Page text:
In late March of 2020 – what will be known as the beginning of “that year” – I connected with my direct reports to discuss what was happening to our business. Like many other execs at the time, we tried to predict the future.
I launched Hint in 2003, seeing a gap in the beverage market for flavored water with no sweeteners or preservatives. It was an idea that I had concocted in my kitchen, and over the ensuing 17 years, we had built the brand into the largest independent non-alcoholic beverage brand in the United States. Having fought our way through the 2008-9 financial crisis a decade earlier, I had a feeling we were in for another major upheaval in our business.
Item number one on the team’s agenda was the fact that our corporate food service business – supplying Hint to companies like Google, Facebook and others – was about to disappear overnight. Companies were going remote, sending their employees home to work. Fifteen percent of our revenue gone. Some were predicting a short period of quarantine, but we had to be prepared for offices to remain closed for at least several months.
Plus, there was that other pandemic issue to solve: supply. Store shelves were empty due to customers hoarding products.
Fortunately, nine years earlier we had made one pivotal decision. And it was about to pay off. Back in 2011, there was no direct-to-consumer channel for beverages, but we had some big fans at Amazon. A buyer from Amazon reached out to us when they were launching their online grocery business. They thought Hint would be a great addition to their offering. We were thrilled and decided to give it a try.
I soon learned, though, that the buyer at Amazon was not willing to share information about the sales that they made when they sold our product. Amazon was really no different than other retailers. While they didn’t have a physical presence, they owned the inventory and sold our product to their customers as business-as-usual. When I asked for the data from the Amazon buyer, he laughed and said, “Does Costco or Target or Starbucks give you the customer information on who bought Hint?” The answer was (and is), “No.”
So, I had a choice. Forgo a direct relationship with the customer to instead just focus on sales? Or could I do both?
The decision was made before I landed back in San Francisco from my meeting with Amazon in Seattle. Build our own site, our own DTC business – with a mission to have a relationship with our customers. The first incarnation of our online Hint store was bare bones. It was a classic example of not letting perfection be the enemy of the good – just get started and iterate from there.
Fast-forward to 2020: we had vastly improved our ecommerce site – and built up our CRM database to over one million customers who had bought Hint over the past several years.
With the corporate food service business drying up, we decided to pour gas on the DTC fire and focus our resources on supercharging our e-commerce capabilities.
We were fully stocked and ready to ship. We sent an email to the one-million-plus customers in our database, acknowledging the availability problems customers were experiencing at their local stores. We activated our customers to be our eyes on the ground and asked them to let us know where Hint was missing. And if they wished, they could order directly from us at www.drinkhint.com.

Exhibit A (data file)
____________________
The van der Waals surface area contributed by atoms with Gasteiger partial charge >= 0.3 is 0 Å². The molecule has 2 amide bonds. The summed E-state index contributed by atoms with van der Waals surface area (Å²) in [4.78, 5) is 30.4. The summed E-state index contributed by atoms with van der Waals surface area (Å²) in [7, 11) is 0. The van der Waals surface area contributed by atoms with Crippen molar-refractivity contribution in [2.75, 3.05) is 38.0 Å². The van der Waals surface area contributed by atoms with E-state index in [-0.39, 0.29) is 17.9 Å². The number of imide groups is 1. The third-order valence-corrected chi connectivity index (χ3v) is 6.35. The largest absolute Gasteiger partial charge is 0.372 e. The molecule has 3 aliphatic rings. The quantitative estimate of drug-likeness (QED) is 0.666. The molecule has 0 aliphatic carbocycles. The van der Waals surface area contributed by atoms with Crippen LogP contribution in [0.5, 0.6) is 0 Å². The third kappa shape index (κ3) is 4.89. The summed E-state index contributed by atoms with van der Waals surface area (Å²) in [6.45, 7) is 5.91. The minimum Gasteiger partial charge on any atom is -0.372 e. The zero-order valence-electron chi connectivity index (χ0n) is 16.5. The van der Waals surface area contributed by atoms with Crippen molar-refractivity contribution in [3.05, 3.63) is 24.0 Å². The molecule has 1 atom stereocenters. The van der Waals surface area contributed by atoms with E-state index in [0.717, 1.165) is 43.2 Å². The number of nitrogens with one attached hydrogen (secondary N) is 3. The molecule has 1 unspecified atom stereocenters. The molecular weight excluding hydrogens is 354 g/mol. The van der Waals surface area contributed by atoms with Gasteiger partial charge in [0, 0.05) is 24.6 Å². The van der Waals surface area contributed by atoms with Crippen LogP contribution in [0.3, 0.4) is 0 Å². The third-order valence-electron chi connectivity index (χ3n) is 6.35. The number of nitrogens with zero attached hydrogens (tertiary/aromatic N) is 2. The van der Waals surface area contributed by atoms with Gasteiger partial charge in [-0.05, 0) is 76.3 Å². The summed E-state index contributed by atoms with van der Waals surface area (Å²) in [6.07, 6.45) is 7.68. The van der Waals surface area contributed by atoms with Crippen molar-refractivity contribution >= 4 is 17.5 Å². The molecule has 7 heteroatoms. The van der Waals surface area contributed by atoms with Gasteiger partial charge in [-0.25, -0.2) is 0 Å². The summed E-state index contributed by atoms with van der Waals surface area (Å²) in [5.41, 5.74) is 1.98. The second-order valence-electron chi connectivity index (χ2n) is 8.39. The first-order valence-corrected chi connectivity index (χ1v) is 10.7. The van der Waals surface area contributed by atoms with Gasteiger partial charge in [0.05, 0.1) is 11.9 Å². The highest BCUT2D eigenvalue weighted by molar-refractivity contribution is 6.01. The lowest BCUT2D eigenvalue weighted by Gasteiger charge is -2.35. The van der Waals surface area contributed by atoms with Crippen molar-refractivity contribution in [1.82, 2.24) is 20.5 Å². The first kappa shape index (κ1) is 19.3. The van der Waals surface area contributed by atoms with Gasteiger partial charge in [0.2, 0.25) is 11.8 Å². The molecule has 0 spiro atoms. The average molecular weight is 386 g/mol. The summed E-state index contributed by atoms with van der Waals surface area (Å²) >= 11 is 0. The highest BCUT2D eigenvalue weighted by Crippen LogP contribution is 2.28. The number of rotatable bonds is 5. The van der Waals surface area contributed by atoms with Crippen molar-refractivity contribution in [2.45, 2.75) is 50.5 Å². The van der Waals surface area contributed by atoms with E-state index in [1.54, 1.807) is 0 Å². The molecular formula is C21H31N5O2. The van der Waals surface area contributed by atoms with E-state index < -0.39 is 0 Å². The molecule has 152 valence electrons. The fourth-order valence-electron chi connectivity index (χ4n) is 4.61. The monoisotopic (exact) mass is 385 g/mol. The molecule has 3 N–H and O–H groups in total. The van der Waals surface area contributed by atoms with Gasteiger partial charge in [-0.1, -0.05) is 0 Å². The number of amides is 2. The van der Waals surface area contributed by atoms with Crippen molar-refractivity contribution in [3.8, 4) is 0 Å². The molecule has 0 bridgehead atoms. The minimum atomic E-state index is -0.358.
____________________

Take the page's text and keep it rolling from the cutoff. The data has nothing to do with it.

The response was overwhelming. We saw an 80% response rate on that email. Within a couple months, our DTC business had tripled. The convenience of having Hint delivered to our customer’s door was finally realized. By the end of 2020, direct orders comprised over 50% of our total revenue.
The model also allowed us to address the supply issues with retailers – in many cases sending product directly to stores and sometimes bypassing distribution centers, which unfortunately was the pain point. And unlike other brands that source components such as cans from outside of the U.S, we have an “all-local” supply chain, which was critical in landing a few major accounts, including Costco. The word quickly spread that Hint was ready to deliver no matter how the customer wanted to receive it. The DTC business did not cannibalize retail – it increased overall demand.
We confirmed something very important last year: focus on serving the customer. Our customer. Our customers were in control of how, where, and when they purchased the product. They were still going to the store, either themselves or through Instacart, and if they saw their favorite flavor or that special multipack, they would buy it there too. A win-win for all.
Now, as we slowly emerge from this crazy year, people ask me how business might change. When do we plan to “go back” to operating as we were?
The answer? We’ve moved forward. We’ve learned. We’ve adapted. We confirmed that consumers want choice. They want to shop in stores. On Amazon. And directly from our website. We won’t change that. We look forward to when employees can enjoy Hint with colleagues in person. And we will look for other opportunities to connect with customers and fans.
But the biggest lesson we took from last year? Embrace challenges. Leverage technology to serve the customer. Do what you need to do. Don’t be complacent. And remain undaunted.
Kara Goldin is the Founder and CEO of Hint, Inc., best known for its award-winning Hint water, the leading unsweetened flavored water.